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Hugo Chavez commissioned a massive mausoleum for independence fighter Simon Bolivar. Venezuelans wonder whom it's really for.
CARACAS, Venezuela — A crane hovers over the latest addition to Caracas' skyline, casting a shadow over a sector of the city that houses the presidential palace, the national pantheon and a military barracks where President Hugo Chavez was imprisoned after his failed coup attempt in 1992.
Its slim shadow falls on a 170-foot-high brilliant white structure, shaped like a ramp leading to a convex wall. It’s as anomalous to Caracas' worn-out skyline as some would say the country's president is to Latin America's politics.
The $130 million mausoleum is a tribute to Simon Bolivar, a larger-than-life historic figure revered across the continent for his role in liberating Venezuela, Colombia, Ecuador, Peru and Bolivia. The building was ordered by President Chavez and the liberator's bones are to be moved from the nearby pantheon to the new site this weekend.
However, given Chavez's bout with cancer and the prospect of his 13-year tenure coming to an end, critics have suggested that the mausoleum may in fact be a self-dedication, one step further than the Ataturk Mausoleum in Turkey and Lenin's tomb in Moscow's Red Square.
"It's Chavez's future mausoleum," said Jose Jimenez, a 42-year-old accountancy teacher at a local university. "They are pushing for his remains to lie next to Bolivar, to put Chavez's legacy next to that of Bolivar."
Government officials have not commented on such speculation.
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Chavez faces his toughest presidential elections yet this October and analysts say he will be keen to play on his own legacy while also mirroring it with the legacy’s of Venezuela’s heroes.
Gustavo Izaguirre, director of the school of architecture at Caracas' Central University of Venezuela, believes that the mausoleum is undoubtedly a political monument that "manipulates the figure of Bolivar."
“The government, for reasons they haven't fully explained, have constructed this mausoleum for Bolivar and of course there's much controversy," said Izaguirre. "It's very disproportionate and lacks any semblance of sobriety."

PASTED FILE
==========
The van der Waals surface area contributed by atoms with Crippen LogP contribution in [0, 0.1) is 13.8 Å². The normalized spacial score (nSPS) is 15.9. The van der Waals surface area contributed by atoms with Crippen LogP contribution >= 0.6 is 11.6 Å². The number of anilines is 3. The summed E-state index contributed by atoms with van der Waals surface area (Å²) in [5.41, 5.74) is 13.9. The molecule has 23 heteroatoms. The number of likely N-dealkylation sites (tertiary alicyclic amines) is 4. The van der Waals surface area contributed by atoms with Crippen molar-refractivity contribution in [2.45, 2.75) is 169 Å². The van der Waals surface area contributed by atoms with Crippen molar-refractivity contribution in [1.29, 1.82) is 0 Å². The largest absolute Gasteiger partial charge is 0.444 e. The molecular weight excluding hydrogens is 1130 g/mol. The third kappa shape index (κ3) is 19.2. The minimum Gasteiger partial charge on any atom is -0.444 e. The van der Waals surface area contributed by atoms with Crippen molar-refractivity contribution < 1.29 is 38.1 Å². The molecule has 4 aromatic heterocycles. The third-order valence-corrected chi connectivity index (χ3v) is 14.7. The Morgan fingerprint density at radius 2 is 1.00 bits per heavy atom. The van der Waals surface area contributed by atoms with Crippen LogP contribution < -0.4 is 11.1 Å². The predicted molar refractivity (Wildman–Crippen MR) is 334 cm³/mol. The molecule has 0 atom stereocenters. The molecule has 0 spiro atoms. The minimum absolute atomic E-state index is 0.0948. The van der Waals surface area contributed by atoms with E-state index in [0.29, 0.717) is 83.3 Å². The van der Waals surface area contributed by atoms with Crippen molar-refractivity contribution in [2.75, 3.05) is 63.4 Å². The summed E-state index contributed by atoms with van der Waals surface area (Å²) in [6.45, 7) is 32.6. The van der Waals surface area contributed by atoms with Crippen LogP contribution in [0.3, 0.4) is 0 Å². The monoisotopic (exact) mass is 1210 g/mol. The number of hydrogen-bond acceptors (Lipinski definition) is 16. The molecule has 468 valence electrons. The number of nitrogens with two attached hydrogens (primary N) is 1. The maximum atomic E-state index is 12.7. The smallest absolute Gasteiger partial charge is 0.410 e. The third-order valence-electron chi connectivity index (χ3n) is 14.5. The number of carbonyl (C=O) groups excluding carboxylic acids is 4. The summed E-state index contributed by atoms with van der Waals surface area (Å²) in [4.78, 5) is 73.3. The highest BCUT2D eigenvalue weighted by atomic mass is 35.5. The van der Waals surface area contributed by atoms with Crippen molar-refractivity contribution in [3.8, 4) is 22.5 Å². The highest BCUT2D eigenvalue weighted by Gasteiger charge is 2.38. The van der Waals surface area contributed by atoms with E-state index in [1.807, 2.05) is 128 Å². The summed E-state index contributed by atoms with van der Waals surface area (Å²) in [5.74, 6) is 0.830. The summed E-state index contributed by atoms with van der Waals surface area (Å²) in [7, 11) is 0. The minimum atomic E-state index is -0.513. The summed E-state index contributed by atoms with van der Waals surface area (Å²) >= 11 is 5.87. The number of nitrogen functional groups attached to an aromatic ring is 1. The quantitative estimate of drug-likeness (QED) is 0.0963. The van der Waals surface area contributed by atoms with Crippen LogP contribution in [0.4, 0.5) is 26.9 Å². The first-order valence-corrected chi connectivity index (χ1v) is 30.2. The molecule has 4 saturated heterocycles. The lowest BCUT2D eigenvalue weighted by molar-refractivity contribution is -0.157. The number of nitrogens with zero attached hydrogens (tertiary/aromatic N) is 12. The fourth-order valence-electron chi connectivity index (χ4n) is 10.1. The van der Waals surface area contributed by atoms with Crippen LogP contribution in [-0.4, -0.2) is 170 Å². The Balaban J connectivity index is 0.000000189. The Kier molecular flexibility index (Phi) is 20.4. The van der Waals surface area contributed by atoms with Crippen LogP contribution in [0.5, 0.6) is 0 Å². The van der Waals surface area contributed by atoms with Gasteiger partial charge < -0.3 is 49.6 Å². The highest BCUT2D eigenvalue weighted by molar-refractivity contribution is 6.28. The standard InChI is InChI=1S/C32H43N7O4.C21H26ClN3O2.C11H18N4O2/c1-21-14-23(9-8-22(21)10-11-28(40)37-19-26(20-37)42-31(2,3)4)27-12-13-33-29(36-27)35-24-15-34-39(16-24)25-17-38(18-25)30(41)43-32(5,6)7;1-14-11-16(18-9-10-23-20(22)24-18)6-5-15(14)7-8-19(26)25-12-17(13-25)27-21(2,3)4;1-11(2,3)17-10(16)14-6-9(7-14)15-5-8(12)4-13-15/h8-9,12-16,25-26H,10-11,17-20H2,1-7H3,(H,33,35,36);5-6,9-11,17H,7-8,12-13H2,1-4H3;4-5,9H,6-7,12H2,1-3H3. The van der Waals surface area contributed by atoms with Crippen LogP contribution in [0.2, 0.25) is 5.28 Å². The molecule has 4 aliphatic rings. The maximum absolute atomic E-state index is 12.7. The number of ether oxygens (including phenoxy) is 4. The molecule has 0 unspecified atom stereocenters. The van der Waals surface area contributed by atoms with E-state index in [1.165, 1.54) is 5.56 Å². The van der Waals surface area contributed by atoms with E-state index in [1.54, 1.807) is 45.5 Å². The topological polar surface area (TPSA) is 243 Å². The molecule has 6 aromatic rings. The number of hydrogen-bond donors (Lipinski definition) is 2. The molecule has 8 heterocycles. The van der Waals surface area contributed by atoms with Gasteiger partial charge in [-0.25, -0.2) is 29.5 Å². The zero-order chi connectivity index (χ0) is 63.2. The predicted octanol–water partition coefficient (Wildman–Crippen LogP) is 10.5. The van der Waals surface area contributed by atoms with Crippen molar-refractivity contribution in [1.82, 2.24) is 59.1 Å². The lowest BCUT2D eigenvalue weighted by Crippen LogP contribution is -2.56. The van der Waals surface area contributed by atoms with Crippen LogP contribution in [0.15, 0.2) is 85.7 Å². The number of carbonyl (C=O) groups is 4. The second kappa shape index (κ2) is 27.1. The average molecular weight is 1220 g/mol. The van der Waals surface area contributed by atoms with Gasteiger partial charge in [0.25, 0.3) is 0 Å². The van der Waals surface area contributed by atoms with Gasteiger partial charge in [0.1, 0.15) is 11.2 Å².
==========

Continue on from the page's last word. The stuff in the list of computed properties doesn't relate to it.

The cost of the project has ballooned since its inception. Last month Chavez announced a further $51.7 million to the already-budgeted $78 million. This in a country that is plagued by crime and poverty, though has the roughly-$100-a-barrel price for its oil to thank for keeping the economy off its knees.
Chavez's reverence for Bolivar has become obsessive since he delved into the life of the independence hero's exploits while at the military academy, which launched his own interest in politics. Chavez would reportedly study late into the night, and was occasionally found asleep on a desk with his head in a book reading about Bolivar.
Plazas featuring Bolivar’s statue are the centerpiece of every Venezuelan city. The socialist leader’s speeches — which often run for hours, notably on “Alo Presidente!,” the president’s weekly chat show — are littered with references to him. Venezuela officially changed its name to the “Bolivarian Republic of Venezuela” when Chavez came to power in 1999.
“There's a tradition in Venezuela of governments using Bolivar for their own political gain and Chavez has certainly done this, modeling himself as a messianic continuation of Bolivar," said Alberto Barrera Tyszka, co-author of “Sin Uniforme” ("Without Uniform"), which has become a definitive biography of the president. "The mausoleum is part of this strategy."
Bolivar's quixotic life made him the target of a number of assassination attempts while leading some incredibly audacious military campaigns in order to free Latin America from Spanish rule. In one, more than 2,000 men were marched across the ice-cold Andean mountains to launch an attack on troops in Colombia. Despite his success in liberating the continent, and numerous attempts to crown him an emperor of the newly formed Gran Colombia, Bolivar's life struggle turned to a farce as infighting began. He died poor and lonely, reportedly of tuberculosis.
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However, Chavez is not convinced by that ending. At the president’s behest, in 2010, forensic specialists exhumed Bolivar's body in a grand fanfare. Unhappy with the traditionally held view that a disease took his hero’s life, Chavez hoped that the scientists would prove that Bolivar was in fact killed by Colombian oligarchs, in line with his anti-elitist narrative.
“We could not establish the death was by non-natural means or by intentional poisoning. Nobody who says [Bolivar was murdered] would be able to prove it,” said Vice President Elias Jaua, in a ceremony aired across Venezuela a year later in June 2011.
Opposition leaders lambasted Chavez for spending the money to carry out the year-long investigation when Venezuela is suffering inflation, electricity woes and crime. Some critics have gone so far to say that Chavez’s recent illness is a curse bestowed upon him for opening Bolivar’s casket in the first place.
Those opponents might find satisfaction in the forensic results. But the president is not backing down, at least not for now. “I think they murdered him,” he said. “I don't have proof, I don’t know if we will, but those are the circumstances.”
Despite repeated requests, Minister for the Revolutionary Transformation of Caracas Francisco Sesto, who is in charge of the mausoleum, refused to be interviewed for this article, after reportedly being disappointed with press coverage of the project.
In the shadow of the mausoleum in central Caracas, a less wealthy area of town, Venezuelans are less critical. Defending its huge scale, businessman Edgar Aragol, 48, said: "He did so much, freed five Latin American countries. There's nothing comparable to what he did."
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